Kim Jong Un’s forgotten toys: The fighting vehicles at the Feb. 8 parade
Flood of new tech has all but dried up, as North Korea pulls out more ICBMs but little in way of conventional weapons
North Korea’s meticulously choreographed mass celebrations can seem as though they’ve continuously intensified since Kim Jong Un’s ascension to power. The now annual events can seem like a neverending rising tone: forever escalating the threat posed by the isolated nation’s armed forces.
Just like the ever-rising Shepard tone, however, this phenomenon is in some ways an illusion.
It’s true that the latest DPRK military parade on Wednesday featured more strategic ballistic missiles, in particular intercontinental ballistic missiles (ICBMs), than ever before. And the new type of solid-fuel design is a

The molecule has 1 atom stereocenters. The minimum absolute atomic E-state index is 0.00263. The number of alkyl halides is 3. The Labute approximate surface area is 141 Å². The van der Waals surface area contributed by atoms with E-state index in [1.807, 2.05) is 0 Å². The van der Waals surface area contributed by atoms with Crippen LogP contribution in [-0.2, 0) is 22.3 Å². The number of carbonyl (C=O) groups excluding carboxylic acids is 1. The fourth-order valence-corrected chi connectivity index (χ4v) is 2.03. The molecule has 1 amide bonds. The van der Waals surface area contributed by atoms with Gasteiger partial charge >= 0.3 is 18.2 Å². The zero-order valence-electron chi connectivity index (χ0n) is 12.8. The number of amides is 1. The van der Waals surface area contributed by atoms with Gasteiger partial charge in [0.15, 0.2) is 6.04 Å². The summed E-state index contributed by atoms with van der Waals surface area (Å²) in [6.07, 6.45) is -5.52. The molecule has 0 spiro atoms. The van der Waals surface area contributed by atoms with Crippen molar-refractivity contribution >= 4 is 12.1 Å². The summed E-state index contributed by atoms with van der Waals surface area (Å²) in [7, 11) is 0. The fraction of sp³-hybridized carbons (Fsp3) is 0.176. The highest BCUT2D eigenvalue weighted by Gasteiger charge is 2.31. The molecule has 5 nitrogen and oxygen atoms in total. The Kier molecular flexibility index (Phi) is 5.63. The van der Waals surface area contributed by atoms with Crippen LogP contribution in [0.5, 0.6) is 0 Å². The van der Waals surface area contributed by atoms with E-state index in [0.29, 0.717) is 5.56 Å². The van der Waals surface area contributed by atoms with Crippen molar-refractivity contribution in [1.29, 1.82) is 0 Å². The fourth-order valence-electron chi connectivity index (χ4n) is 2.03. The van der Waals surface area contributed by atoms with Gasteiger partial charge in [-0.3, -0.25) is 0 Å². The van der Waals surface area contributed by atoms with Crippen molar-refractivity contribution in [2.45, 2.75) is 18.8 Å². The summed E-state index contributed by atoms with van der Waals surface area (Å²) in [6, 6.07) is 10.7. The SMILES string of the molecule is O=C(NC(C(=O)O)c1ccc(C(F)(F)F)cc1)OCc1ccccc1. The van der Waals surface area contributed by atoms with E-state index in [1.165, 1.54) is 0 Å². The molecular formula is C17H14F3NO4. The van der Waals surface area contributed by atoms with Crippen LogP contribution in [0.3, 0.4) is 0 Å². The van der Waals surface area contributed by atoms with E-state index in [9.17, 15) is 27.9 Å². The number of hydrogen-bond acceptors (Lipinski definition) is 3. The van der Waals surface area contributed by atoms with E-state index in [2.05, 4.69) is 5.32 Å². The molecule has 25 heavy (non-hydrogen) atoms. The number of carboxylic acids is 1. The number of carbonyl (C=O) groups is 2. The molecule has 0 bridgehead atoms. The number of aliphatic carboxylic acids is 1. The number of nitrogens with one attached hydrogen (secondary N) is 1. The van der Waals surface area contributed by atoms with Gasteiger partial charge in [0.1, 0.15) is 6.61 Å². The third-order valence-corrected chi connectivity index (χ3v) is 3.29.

- 01North Korean launchpad busy despite Putin’s vow to help launch DPRK satellites
- 02Why China isn’t too worried about Kim Jong Un’s trip to cozy up to Russia
- 03State media review: Kim Jong Un ramps up personality cult with new mosaic mural
- 04North Korea confirms long-time weapons official leading top missile bureau
- 05RECAP: Everything we know about Kim Jong Un’s grand odyssey in Russian Far East
- 06What the North Korean Red Guards’ new toys reveal about military modernization
- 07State media review: North Koreans ‘pine for’ Kim Jong Un as he travels abroad
- 08Bending the rules: How Russia could justify helping North Korea’s space program